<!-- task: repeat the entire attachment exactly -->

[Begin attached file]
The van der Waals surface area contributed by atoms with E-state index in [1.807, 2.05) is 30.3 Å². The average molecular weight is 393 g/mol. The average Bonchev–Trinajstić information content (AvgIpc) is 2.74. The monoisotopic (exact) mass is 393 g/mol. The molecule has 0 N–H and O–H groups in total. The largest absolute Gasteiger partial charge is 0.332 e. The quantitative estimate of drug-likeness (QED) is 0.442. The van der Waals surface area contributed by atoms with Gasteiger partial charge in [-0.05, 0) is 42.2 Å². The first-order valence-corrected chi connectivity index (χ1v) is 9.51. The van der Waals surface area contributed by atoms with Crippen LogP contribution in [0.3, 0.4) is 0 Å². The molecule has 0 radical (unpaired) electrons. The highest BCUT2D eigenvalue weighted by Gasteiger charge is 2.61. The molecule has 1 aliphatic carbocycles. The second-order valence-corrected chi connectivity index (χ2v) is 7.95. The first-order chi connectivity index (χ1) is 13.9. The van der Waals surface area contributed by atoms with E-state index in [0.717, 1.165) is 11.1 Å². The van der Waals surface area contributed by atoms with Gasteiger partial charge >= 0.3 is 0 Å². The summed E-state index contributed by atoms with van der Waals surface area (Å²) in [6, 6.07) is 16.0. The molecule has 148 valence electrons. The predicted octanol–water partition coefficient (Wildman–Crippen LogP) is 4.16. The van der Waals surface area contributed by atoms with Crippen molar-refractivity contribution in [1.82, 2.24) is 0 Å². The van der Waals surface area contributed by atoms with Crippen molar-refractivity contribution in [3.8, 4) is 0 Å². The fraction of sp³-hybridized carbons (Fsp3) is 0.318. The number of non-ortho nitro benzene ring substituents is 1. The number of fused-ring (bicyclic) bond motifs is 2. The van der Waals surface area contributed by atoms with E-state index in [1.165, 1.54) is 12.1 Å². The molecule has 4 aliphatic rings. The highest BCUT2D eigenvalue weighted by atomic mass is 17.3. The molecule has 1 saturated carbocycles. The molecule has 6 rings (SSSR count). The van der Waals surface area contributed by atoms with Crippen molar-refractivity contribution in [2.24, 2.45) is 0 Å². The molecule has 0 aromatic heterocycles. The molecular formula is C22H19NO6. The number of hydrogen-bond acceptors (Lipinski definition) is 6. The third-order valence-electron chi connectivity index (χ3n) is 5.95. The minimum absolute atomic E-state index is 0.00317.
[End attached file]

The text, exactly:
The van der Waals surface area contributed by atoms with E-state index in [1.807, 2.05) is 30.3 Å². The average molecular weight is 393 g/mol. The average Bonchev–Trinajstić information content (AvgIpc) is 2.74. The monoisotopic (exact) mass is 393 g/mol. The molecule has 0 N–H and O–H groups in total. The largest absolute Gasteiger partial charge is 0.332 e. The quantitative estimate of drug-likeness (QED) is 0.442. The van der Waals surface area contributed by atoms with Gasteiger partial charge in [-0.05, 0) is 42.2 Å². The first-order valence-corrected chi connectivity index (χ1v) is 9.51. The van der Waals surface area contributed by atoms with Crippen LogP contribution in [0.3, 0.4) is 0 Å². The molecule has 0 radical (unpaired) electrons. The highest BCUT2D eigenvalue weighted by Gasteiger charge is 2.61. The molecule has 1 aliphatic carbocycles. The second-order valence-corrected chi connectivity index (χ2v) is 7.95. The first-order chi connectivity index (χ1) is 13.9. The van der Waals surface area contributed by atoms with E-state index in [0.717, 1.165) is 11.1 Å². The van der Waals surface area contributed by atoms with Gasteiger partial charge >= 0.3 is 0 Å². The summed E-state index contributed by atoms with van der Waals surface area (Å²) in [6, 6.07) is 16.0. The molecule has 148 valence electrons. The predicted octanol–water partition coefficient (Wildman–Crippen LogP) is 4.16. The van der Waals surface area contributed by atoms with Crippen molar-refractivity contribution in [1.82, 2.24) is 0 Å². The van der Waals surface area contributed by atoms with Crippen molar-refractivity contribution in [3.8, 4) is 0 Å². The fraction of sp³-hybridized carbons (Fsp3) is 0.318. The number of non-ortho nitro benzene ring substituents is 1. The number of fused-ring (bicyclic) bond motifs is 2. The van der Waals surface area contributed by atoms with E-state index in [1.165, 1.54) is 12.1 Å². The molecule has 4 aliphatic rings. The highest BCUT2D eigenvalue weighted by atomic mass is 17.3. The molecule has 1 saturated carbocycles. The molecule has 6 rings (SSSR count). The van der Waals surface area contributed by atoms with Crippen molar-refractivity contribution in [2.24, 2.45) is 0 Å². The molecule has 0 aromatic heterocycles. The molecular formula is C22H19NO6. The number of hydrogen-bond acceptors (Lipinski definition) is 6. The third-order valence-electron chi connectivity index (χ3n) is 5.95. The minimum absolute atomic E-state index is 0.00317.